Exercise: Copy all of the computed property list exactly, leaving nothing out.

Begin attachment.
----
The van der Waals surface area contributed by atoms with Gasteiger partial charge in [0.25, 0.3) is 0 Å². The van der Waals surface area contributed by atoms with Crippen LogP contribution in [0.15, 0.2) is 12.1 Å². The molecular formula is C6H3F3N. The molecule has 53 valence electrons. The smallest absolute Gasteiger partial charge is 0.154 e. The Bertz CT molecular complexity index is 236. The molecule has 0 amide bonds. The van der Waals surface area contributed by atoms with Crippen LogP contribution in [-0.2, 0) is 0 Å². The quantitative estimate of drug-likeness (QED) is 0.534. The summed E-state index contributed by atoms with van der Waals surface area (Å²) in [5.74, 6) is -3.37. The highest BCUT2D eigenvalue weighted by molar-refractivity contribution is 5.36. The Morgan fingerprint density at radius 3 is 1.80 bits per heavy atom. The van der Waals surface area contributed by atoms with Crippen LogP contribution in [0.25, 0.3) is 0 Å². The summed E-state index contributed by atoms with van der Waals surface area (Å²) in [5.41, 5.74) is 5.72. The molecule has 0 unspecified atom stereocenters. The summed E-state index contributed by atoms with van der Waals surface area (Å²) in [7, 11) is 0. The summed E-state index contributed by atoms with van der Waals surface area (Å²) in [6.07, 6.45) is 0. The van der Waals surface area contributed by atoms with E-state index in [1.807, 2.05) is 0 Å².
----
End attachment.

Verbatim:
The van der Waals surface area contributed by atoms with Gasteiger partial charge in [0.25, 0.3) is 0 Å². The van der Waals surface area contributed by atoms with Crippen LogP contribution in [0.15, 0.2) is 12.1 Å². The molecular formula is C6H3F3N. The molecule has 53 valence electrons. The smallest absolute Gasteiger partial charge is 0.154 e. The Bertz CT molecular complexity index is 236. The molecule has 0 amide bonds. The van der Waals surface area contributed by atoms with Crippen LogP contribution in [-0.2, 0) is 0 Å². The quantitative estimate of drug-likeness (QED) is 0.534. The summed E-state index contributed by atoms with van der Waals surface area (Å²) in [5.74, 6) is -3.37. The highest BCUT2D eigenvalue weighted by molar-refractivity contribution is 5.36. The Morgan fingerprint density at radius 3 is 1.80 bits per heavy atom. The van der Waals surface area contributed by atoms with Crippen LogP contribution in [0.25, 0.3) is 0 Å². The summed E-state index contributed by atoms with van der Waals surface area (Å²) in [5.41, 5.74) is 5.72. The molecule has 0 unspecified atom stereocenters. The summed E-state index contributed by atoms with van der Waals surface area (Å²) in [7, 11) is 0. The summed E-state index contributed by atoms with van der Waals surface area (Å²) in [6.07, 6.45) is 0. The van der Waals surface area contributed by atoms with E-state index in [1.807, 2.05) is 0 Å².